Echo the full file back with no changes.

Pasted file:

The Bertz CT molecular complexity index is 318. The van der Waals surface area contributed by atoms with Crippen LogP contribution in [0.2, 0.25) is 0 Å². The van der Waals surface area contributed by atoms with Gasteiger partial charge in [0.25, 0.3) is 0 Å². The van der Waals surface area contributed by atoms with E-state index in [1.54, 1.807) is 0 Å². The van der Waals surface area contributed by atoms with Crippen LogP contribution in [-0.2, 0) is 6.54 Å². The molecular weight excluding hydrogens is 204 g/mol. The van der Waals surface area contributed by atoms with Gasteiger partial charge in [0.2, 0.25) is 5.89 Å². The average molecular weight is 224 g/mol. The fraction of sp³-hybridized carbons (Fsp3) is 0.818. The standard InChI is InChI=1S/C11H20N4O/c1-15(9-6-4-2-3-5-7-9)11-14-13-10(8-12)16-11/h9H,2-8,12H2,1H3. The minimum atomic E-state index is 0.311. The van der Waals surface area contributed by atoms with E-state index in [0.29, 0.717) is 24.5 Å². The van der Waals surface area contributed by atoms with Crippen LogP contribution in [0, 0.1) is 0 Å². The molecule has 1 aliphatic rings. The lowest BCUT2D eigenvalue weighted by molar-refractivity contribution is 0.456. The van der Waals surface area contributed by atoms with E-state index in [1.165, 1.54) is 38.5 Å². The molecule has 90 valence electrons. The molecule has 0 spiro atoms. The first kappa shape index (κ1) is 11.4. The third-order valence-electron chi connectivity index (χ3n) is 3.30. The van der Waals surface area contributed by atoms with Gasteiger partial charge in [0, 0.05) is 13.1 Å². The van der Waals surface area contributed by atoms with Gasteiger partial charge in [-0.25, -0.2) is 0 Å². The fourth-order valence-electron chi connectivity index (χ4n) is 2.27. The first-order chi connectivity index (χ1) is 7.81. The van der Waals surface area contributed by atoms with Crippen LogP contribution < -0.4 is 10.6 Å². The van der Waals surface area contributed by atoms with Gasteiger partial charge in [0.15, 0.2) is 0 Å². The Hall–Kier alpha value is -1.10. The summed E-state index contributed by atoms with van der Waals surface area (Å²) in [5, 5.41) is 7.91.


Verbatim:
The Bertz CT molecular complexity index is 318. The van der Waals surface area contributed by atoms with Crippen LogP contribution in [0.2, 0.25) is 0 Å². The van der Waals surface area contributed by atoms with Gasteiger partial charge in [0.25, 0.3) is 0 Å². The van der Waals surface area contributed by atoms with E-state index in [1.54, 1.807) is 0 Å². The van der Waals surface area contributed by atoms with Crippen LogP contribution in [-0.2, 0) is 6.54 Å². The molecular weight excluding hydrogens is 204 g/mol. The van der Waals surface area contributed by atoms with Gasteiger partial charge in [0.2, 0.25) is 5.89 Å². The average molecular weight is 224 g/mol. The fraction of sp³-hybridized carbons (Fsp3) is 0.818. The standard InChI is InChI=1S/C11H20N4O/c1-15(9-6-4-2-3-5-7-9)11-14-13-10(8-12)16-11/h9H,2-8,12H2,1H3. The minimum atomic E-state index is 0.311. The van der Waals surface area contributed by atoms with E-state index in [0.29, 0.717) is 24.5 Å². The van der Waals surface area contributed by atoms with Crippen LogP contribution in [0, 0.1) is 0 Å². The molecule has 1 aliphatic rings. The lowest BCUT2D eigenvalue weighted by molar-refractivity contribution is 0.456. The van der Waals surface area contributed by atoms with E-state index in [1.165, 1.54) is 38.5 Å². The molecule has 90 valence electrons. The molecule has 0 spiro atoms. The first kappa shape index (κ1) is 11.4. The third-order valence-electron chi connectivity index (χ3n) is 3.30. The van der Waals surface area contributed by atoms with Gasteiger partial charge in [0, 0.05) is 13.1 Å². The van der Waals surface area contributed by atoms with Gasteiger partial charge in [-0.25, -0.2) is 0 Å². The fourth-order valence-electron chi connectivity index (χ4n) is 2.27. The first-order chi connectivity index (χ1) is 7.81. The van der Waals surface area contributed by atoms with Crippen LogP contribution < -0.4 is 10.6 Å². The van der Waals surface area contributed by atoms with Gasteiger partial charge in [0.15, 0.2) is 0 Å². The Hall–Kier alpha value is -1.10. The summed E-state index contributed by atoms with van der Waals surface area (Å²) in [5, 5.41) is 7.91.